pllk's blog

By pllk, history, 8 months ago, In English

Datatähti Open 2021 is an open online contest based on the final round of the Finnish Olympiad in Informatics (Datatähti) 2021.

The duration of the contest is 4 hours, and you can start the contest at any time between 29 January 2021, 16:00 (UTC) and 31 January 2021, 16:00 (UTC).

Contest link: https://cses.fi/359/list/

The contest consists of six problems (from easy to difficult), there will be subtasks and full feedback, and the scoreboard will be published after the contest. You can discuss the problems here after the contest.

 
 
 
 
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8 months ago, # |
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Do we have to translate the problem statements from Finish or will an English version also be made available?

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    8 months ago, # ^ |
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    The problems are available in English in this open contest

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8 months ago, # |
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If I have to roughly translate it to Codeforces language, which division will it be — 1 or 2?

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    8 months ago, # ^ |
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    Most problems are div2 level, but there are also some harder problems.

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8 months ago, # |
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You can now start the contest!

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8 months ago, # |
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The scoring is IOI based right ?

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Will we able to submit solutions and receive feedback even after the given time frame? (not virtual participation. Just individually trying problems)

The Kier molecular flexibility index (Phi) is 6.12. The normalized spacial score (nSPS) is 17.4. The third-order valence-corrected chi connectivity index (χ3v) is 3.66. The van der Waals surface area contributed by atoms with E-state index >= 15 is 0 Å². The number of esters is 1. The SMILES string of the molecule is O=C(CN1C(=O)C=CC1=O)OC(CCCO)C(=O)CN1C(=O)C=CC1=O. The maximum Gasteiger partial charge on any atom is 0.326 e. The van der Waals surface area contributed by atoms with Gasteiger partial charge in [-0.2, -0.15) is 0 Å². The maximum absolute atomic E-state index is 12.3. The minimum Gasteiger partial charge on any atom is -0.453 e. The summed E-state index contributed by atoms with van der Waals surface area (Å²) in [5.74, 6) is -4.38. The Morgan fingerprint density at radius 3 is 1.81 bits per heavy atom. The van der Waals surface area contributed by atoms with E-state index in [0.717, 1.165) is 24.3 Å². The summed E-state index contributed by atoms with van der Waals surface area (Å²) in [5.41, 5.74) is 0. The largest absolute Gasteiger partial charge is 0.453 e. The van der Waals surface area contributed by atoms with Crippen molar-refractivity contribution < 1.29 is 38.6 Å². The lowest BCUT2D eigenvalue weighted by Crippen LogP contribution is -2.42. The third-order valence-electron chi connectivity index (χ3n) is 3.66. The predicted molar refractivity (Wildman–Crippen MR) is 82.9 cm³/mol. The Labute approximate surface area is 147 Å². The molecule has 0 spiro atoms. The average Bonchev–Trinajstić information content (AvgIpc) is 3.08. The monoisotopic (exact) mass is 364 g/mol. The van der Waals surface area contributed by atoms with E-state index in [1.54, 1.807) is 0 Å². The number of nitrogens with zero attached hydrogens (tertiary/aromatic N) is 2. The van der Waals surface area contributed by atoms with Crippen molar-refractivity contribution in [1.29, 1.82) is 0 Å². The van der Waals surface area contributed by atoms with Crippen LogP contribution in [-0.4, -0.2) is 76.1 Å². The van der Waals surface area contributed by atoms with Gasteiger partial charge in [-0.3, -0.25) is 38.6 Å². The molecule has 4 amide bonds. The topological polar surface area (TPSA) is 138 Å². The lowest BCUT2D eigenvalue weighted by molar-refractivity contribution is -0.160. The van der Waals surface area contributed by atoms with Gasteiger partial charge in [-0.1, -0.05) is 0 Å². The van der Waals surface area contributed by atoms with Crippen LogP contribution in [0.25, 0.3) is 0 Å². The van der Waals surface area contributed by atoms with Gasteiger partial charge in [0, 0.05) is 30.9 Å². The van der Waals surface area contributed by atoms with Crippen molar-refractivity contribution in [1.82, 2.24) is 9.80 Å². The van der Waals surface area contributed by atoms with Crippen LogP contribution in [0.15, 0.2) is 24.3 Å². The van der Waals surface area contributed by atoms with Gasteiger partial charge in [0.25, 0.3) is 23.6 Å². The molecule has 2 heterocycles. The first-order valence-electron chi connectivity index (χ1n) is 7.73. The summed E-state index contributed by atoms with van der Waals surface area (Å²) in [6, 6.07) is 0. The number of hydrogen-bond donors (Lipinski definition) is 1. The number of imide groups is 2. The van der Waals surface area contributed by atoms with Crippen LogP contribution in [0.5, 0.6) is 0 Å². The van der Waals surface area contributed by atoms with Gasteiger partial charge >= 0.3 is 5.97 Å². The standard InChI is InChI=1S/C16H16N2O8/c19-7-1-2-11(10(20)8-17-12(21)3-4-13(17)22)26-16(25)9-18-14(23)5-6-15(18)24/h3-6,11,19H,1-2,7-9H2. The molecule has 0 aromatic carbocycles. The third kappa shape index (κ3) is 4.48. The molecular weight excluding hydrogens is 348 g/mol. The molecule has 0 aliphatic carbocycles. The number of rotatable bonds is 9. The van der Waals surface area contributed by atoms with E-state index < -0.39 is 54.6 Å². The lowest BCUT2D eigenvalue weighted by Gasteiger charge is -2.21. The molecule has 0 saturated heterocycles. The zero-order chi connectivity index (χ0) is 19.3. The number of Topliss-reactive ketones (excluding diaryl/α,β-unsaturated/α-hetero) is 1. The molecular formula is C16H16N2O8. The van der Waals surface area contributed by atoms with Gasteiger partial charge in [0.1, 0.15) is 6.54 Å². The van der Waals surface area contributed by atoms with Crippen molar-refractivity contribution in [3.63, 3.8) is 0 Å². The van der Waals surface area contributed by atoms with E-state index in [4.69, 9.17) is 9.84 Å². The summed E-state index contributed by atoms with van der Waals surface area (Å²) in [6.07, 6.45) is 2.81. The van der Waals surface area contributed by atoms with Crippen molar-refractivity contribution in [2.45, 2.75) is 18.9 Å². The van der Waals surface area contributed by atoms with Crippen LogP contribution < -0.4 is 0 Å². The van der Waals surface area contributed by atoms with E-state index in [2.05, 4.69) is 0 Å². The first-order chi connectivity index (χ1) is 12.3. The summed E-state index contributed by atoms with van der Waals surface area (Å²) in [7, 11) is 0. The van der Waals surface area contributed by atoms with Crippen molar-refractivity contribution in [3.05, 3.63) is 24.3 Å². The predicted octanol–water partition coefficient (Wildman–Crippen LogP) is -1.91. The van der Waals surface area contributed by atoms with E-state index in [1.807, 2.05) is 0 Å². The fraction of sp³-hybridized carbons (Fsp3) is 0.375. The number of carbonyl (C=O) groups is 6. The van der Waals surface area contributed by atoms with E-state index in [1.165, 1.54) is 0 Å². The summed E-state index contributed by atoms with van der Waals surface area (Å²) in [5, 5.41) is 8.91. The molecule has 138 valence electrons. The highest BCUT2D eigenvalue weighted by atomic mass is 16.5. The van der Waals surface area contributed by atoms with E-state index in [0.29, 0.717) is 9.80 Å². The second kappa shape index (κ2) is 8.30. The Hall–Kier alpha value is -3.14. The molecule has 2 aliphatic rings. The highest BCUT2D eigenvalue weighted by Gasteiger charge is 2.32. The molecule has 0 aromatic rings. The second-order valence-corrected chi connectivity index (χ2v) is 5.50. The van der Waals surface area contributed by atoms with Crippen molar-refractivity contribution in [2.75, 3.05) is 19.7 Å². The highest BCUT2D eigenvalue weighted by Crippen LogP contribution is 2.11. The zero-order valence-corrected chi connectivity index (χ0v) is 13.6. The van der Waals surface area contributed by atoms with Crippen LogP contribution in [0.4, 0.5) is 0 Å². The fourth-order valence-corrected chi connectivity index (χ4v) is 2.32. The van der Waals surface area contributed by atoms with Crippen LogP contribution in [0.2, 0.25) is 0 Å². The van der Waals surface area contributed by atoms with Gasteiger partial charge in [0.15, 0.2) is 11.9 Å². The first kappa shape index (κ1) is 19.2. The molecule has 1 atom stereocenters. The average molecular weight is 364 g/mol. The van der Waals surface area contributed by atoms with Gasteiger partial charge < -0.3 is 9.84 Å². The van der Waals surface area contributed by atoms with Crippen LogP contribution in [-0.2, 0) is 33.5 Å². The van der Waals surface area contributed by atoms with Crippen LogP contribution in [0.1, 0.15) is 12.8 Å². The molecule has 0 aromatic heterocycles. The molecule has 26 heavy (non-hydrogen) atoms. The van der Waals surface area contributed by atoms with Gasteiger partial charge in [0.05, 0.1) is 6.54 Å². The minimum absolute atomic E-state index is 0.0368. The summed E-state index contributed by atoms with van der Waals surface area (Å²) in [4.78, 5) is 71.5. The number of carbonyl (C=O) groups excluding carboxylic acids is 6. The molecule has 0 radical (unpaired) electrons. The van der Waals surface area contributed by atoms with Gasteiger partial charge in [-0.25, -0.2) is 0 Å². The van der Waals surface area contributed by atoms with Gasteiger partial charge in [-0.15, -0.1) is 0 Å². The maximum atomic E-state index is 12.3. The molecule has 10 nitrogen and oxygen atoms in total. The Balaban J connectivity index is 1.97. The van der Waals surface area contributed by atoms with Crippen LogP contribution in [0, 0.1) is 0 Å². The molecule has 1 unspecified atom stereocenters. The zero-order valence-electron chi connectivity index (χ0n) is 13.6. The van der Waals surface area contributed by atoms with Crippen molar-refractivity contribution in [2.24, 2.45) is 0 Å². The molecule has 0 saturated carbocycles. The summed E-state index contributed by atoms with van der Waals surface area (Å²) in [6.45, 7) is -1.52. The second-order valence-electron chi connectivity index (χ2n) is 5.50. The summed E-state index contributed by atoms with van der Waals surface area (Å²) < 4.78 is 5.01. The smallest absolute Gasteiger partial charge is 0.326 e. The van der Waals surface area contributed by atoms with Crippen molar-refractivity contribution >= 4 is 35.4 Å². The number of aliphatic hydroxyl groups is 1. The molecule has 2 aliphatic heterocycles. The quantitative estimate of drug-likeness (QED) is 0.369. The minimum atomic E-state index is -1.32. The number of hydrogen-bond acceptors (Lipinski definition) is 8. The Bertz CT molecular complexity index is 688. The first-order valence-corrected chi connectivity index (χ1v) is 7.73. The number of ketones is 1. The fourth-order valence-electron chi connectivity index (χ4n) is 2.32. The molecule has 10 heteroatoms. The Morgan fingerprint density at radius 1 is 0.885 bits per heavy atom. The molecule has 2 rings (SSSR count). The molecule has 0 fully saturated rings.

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8 months ago, # |
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If I start the contest at around 14:30 UTC on 31 January, will I get the full window of 4 hours or just the partial window till 16:00 UTC?

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8 months ago, # |
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Can we discuss the problems now ?

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    8 months ago, # ^ |
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    Not yet, the contest is still running for some people. You can discuss them after 20:00 UTC.

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Contest results: https://cses.fi/359/scores/

Thank you for participation! You can discuss the problems now.

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8 months ago, # |
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Problem 5:

Carbon Copy: http://apio-olympiad.org/2007/apio-en.pdf (Problem 2)

"Don't copy my homework exactly": https://oj.uz/problem/view/JOI18_candies

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    8 months ago, # ^ |
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    Also this!

    Or you can be smart and [loosen constraints]https://atcoder.jp/contests/abc162/tasks/abc162_f).

    Actually I knew about this problem & knew that there is a stupid greedy but I hate greedy so I asserted the fact that the function is convex. And came up with 2 solutions d&c and alien's trick. I later proved both convexity and greedy by modeling the problem as mcf (hopefully correctly).

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      8 months ago, # ^ |
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      How does divide and conquer (DP) work for this problem?

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        8 months ago, # ^ |
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        Not "d&c dp". Just d&c to solve for all k. solve for l, mid and mid+1,r also keep flags indicating whether you took border elemenets. Then merging is a bunch of min convolutions of convex arrays which can be done using greedy for convex arrays.

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8 months ago, # |